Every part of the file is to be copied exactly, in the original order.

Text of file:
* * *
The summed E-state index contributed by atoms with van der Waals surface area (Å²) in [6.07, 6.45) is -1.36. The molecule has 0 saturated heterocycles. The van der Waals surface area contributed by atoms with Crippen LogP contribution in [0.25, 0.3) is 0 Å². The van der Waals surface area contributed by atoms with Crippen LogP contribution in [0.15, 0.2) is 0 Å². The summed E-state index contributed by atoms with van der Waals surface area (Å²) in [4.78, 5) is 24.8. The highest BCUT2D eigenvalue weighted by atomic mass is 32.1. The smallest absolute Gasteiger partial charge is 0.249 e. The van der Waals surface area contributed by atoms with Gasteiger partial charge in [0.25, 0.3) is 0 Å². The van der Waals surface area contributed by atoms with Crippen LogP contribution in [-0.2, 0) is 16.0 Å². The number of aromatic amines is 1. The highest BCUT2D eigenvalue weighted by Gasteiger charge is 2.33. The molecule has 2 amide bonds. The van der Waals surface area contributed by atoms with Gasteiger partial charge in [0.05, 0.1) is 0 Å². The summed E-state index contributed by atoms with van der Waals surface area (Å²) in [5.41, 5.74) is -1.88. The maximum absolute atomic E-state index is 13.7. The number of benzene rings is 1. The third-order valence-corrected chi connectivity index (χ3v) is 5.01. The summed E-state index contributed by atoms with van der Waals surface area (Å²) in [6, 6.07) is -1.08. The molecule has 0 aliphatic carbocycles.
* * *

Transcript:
The summed E-state index contributed by atoms with van der Waals surface area (Å²) in [6.07, 6.45) is -1.36. The molecule has 0 saturated heterocycles. The van der Waals surface area contributed by atoms with Crippen LogP contribution in [0.25, 0.3) is 0 Å². The van der Waals surface area contributed by atoms with Crippen LogP contribution in [0.15, 0.2) is 0 Å². The summed E-state index contributed by atoms with van der Waals surface area (Å²) in [4.78, 5) is 24.8. The highest BCUT2D eigenvalue weighted by atomic mass is 32.1. The smallest absolute Gasteiger partial charge is 0.249 e. The van der Waals surface area contributed by atoms with Gasteiger partial charge in [0.25, 0.3) is 0 Å². The van der Waals surface area contributed by atoms with Crippen LogP contribution in [-0.2, 0) is 16.0 Å². The number of aromatic amines is 1. The highest BCUT2D eigenvalue weighted by Gasteiger charge is 2.33. The molecule has 2 amide bonds. The van der Waals surface area contributed by atoms with Gasteiger partial charge in [0.05, 0.1) is 0 Å². The summed E-state index contributed by atoms with van der Waals surface area (Å²) in [5.41, 5.74) is -1.88. The maximum absolute atomic E-state index is 13.7. The number of benzene rings is 1. The third-order valence-corrected chi connectivity index (χ3v) is 5.01. The summed E-state index contributed by atoms with van der Waals surface area (Å²) in [6, 6.07) is -1.08. The molecule has 0 aliphatic carbocycles.